Finale: The “I Love Lucy [the Elephant] Memory Contest”
This brings to a close the “I Love Lucy [the Elephant] Memory Contest” that invited you to share memories of place and time. Thanks to all who entered for sharing your wonderful recollections. This was such fun, we might have to do it again next year.
Jeff Wood entered not once, but twice. If you want to read more, his novella “Groceries” is featured in Isotope Fiction. You can follow his work on Facebook at Clowncar Publishing.
I spent my first Father’s Day as an actual father in the Sand Dunes National Park with my wife and two newly adopted daughters, Shay and KK. Shay was four, KK two, and they had been with us for nearly a year. I am easily besotted by fatherhood, and so memories of the day are as bright as fireflies, as plentiful as dandelions.
Here is one.
KK had learned to smile perhaps a month before the trip. She had smiled before, many times, but always spontaneously; by “learned” I mean that she could control it now, turn it on by choice, return a smile from someone else. And so all weekend that is just what I did, I smiled at her–while building castles in the wet sand, walking in the bright water, eating hot dogs in the motel room that night–just to watch her return it. I was greedy for the dazzle of it, the effortless sunbeam of her face, shattering my fragile glass heart over and over and over again.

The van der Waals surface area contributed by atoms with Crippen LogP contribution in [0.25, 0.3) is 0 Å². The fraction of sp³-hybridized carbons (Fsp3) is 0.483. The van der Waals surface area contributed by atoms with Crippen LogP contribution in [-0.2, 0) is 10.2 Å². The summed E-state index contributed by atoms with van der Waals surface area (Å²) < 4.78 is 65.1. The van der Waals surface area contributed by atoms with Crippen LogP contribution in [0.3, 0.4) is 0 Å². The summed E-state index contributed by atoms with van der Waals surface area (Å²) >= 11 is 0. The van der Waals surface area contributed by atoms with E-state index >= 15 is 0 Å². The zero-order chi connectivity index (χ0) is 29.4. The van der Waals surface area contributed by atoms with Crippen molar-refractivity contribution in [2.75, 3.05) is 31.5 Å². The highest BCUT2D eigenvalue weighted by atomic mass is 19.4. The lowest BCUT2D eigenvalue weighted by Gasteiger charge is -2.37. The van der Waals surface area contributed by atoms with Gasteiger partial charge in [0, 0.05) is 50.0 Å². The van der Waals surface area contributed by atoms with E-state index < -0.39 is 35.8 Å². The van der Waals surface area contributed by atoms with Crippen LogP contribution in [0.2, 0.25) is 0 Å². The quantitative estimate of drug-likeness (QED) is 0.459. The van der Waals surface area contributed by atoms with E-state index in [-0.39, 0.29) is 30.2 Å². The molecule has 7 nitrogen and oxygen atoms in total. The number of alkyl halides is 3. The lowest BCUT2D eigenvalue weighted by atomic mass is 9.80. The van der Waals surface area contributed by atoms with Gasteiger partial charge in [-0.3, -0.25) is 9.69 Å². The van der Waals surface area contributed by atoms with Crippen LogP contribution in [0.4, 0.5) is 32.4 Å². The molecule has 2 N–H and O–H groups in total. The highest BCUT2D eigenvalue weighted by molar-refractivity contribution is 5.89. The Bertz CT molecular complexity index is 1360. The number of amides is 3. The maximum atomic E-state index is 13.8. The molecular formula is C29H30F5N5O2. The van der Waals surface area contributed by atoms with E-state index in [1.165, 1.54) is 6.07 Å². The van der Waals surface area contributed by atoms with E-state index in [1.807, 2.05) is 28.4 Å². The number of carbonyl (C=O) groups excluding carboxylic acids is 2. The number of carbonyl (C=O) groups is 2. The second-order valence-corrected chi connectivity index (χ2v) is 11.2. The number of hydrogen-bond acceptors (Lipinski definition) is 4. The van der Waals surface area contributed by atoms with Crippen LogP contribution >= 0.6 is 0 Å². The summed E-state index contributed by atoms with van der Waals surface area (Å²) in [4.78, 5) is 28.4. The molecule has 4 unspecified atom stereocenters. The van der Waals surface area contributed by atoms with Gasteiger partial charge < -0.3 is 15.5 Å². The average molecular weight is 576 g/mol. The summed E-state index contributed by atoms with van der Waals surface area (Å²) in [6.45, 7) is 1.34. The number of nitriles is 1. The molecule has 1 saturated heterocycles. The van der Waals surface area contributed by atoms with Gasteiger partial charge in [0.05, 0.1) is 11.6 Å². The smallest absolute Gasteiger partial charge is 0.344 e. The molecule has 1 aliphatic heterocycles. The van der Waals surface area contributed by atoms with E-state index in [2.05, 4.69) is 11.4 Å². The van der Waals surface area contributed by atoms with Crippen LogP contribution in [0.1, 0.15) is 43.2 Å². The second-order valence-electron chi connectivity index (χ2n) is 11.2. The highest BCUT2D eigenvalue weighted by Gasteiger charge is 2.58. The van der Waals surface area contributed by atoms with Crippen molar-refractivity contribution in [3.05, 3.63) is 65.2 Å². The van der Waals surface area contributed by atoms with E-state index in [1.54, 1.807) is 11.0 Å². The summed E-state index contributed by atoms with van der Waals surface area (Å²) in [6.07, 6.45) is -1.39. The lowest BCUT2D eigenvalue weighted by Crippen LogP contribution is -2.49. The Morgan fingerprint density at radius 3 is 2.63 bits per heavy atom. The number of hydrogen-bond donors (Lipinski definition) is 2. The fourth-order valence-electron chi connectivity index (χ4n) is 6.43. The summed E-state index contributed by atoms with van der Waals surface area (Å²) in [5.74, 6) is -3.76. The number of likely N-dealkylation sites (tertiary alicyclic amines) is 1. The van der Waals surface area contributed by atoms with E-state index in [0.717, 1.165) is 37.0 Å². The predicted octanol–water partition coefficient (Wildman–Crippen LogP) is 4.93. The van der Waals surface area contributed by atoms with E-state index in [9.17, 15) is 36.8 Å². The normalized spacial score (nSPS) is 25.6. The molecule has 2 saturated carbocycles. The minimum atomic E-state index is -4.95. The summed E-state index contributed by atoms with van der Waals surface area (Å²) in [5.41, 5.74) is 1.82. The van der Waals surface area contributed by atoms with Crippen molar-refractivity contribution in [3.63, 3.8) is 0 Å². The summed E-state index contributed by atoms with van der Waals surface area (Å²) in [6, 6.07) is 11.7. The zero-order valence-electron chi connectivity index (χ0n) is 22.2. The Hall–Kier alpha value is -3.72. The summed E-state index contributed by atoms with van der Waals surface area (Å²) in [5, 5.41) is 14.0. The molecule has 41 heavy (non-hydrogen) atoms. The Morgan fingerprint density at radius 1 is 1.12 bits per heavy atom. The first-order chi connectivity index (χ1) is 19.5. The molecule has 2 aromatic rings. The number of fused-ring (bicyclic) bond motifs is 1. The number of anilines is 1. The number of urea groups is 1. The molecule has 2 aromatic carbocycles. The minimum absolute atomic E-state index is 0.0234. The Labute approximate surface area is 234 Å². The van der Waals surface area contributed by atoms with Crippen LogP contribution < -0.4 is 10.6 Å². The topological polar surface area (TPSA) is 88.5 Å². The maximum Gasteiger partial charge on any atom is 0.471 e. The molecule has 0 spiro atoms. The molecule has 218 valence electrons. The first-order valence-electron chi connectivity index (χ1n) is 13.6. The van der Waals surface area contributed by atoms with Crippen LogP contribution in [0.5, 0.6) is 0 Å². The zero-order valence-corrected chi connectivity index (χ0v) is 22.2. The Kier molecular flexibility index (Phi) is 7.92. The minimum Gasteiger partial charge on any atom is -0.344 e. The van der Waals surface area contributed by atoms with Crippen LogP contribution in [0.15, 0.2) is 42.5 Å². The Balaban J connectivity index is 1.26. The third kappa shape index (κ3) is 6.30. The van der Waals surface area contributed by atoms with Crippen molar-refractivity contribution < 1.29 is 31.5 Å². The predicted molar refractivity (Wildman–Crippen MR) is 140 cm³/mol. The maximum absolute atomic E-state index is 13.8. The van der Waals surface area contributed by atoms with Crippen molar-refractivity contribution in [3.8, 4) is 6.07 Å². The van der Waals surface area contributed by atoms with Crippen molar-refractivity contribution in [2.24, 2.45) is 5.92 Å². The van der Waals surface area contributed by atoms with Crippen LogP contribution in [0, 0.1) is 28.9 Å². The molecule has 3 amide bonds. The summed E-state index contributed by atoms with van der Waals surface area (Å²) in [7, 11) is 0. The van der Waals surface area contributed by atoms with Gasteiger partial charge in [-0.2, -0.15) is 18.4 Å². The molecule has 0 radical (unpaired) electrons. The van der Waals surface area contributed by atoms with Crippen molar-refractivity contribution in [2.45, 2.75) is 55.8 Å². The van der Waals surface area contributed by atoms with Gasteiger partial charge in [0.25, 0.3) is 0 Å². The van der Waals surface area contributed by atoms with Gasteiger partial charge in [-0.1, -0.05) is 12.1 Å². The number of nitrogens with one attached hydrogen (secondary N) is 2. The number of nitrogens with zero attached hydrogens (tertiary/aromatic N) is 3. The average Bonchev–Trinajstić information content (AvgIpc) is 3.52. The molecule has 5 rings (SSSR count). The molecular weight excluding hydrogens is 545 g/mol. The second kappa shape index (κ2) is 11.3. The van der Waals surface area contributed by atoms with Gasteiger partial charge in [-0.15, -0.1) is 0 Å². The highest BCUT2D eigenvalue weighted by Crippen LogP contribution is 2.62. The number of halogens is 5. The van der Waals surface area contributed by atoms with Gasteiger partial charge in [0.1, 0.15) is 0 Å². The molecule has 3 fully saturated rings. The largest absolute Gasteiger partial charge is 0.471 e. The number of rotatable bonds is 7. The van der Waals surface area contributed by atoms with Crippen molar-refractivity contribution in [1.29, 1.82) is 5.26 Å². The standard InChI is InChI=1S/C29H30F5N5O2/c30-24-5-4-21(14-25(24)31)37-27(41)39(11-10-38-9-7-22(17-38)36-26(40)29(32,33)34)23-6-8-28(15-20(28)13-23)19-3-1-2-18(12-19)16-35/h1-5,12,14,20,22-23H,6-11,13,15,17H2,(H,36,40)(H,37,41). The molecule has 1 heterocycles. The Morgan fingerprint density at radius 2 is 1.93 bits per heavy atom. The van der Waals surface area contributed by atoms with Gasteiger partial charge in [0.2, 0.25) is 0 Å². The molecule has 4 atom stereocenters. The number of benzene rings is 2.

And his second entry:
My memory paints the sky as deep blue, sunny, cloudless. It was a summer day.
My friend Kyle and I and some other kid whose name I can’t recall were hunting for a feral cat in the fields outside the city limits of Ottumwa, Iowa. Kyle lived on a farm, and the cat had killed three of his baby chicks. He was going to cut off its tail, in revenge.
We found the cat after a long search. Kyle grabbed it tight, by the tail. The cat was wailing and clawing, but Kyle held fast. He pulled out his penknife and brought it toward the cat’s tail.
I screamed, “No!” Loudly. Kyle dropped his knife, let go of the cat’s tail, the cat ran off into the fields howling.
After a long moment I looked into Kyle’s eyes. I was expecting anger, or disdain, or perhaps no eye contact at all in response. But he met my eyes.
He looked relieved.
We both looked to the other kid, who had been standing behind us. He stepped forward. Kyle picked up his penknife, slipped it in his pocket, and together the three of us walked toward Kyle’s house, where his Mom had lunch waiting for us.